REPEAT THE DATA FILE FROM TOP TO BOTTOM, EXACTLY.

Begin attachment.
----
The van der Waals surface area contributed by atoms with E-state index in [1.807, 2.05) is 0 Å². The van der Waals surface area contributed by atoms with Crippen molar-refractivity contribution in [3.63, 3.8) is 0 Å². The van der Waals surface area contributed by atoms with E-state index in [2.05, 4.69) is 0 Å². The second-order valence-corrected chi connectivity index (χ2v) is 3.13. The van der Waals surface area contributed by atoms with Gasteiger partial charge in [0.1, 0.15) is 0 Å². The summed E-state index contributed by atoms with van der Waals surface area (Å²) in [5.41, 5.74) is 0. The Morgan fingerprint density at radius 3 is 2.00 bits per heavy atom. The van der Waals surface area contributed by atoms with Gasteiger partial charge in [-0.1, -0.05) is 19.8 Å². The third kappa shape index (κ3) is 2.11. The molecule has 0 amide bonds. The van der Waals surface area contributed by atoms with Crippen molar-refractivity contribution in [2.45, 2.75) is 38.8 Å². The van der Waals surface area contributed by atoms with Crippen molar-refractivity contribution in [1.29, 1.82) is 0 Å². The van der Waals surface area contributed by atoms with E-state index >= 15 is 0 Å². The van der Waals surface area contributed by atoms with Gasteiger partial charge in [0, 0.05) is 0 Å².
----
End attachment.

The van der Waals surface area contributed by atoms with E-state index in [1.807, 2.05) is 0 Å². The van der Waals surface area contributed by atoms with Crippen molar-refractivity contribution in [3.63, 3.8) is 0 Å². The van der Waals surface area contributed by atoms with E-state index in [2.05, 4.69) is 0 Å². The second-order valence-corrected chi connectivity index (χ2v) is 3.13. The van der Waals surface area contributed by atoms with Gasteiger partial charge in [0.1, 0.15) is 0 Å². The summed E-state index contributed by atoms with van der Waals surface area (Å²) in [5.41, 5.74) is 0. The Morgan fingerprint density at radius 3 is 2.00 bits per heavy atom. The van der Waals surface area contributed by atoms with Gasteiger partial charge in [-0.1, -0.05) is 19.8 Å². The third kappa shape index (κ3) is 2.11. The molecule has 0 amide bonds. The van der Waals surface area contributed by atoms with Crippen molar-refractivity contribution in [2.45, 2.75) is 38.8 Å². The van der Waals surface area contributed by atoms with Crippen molar-refractivity contribution in [1.29, 1.82) is 0 Å². The van der Waals surface area contributed by atoms with E-state index >= 15 is 0 Å². The van der Waals surface area contributed by atoms with Gasteiger partial charge in [0, 0.05) is 0 Å².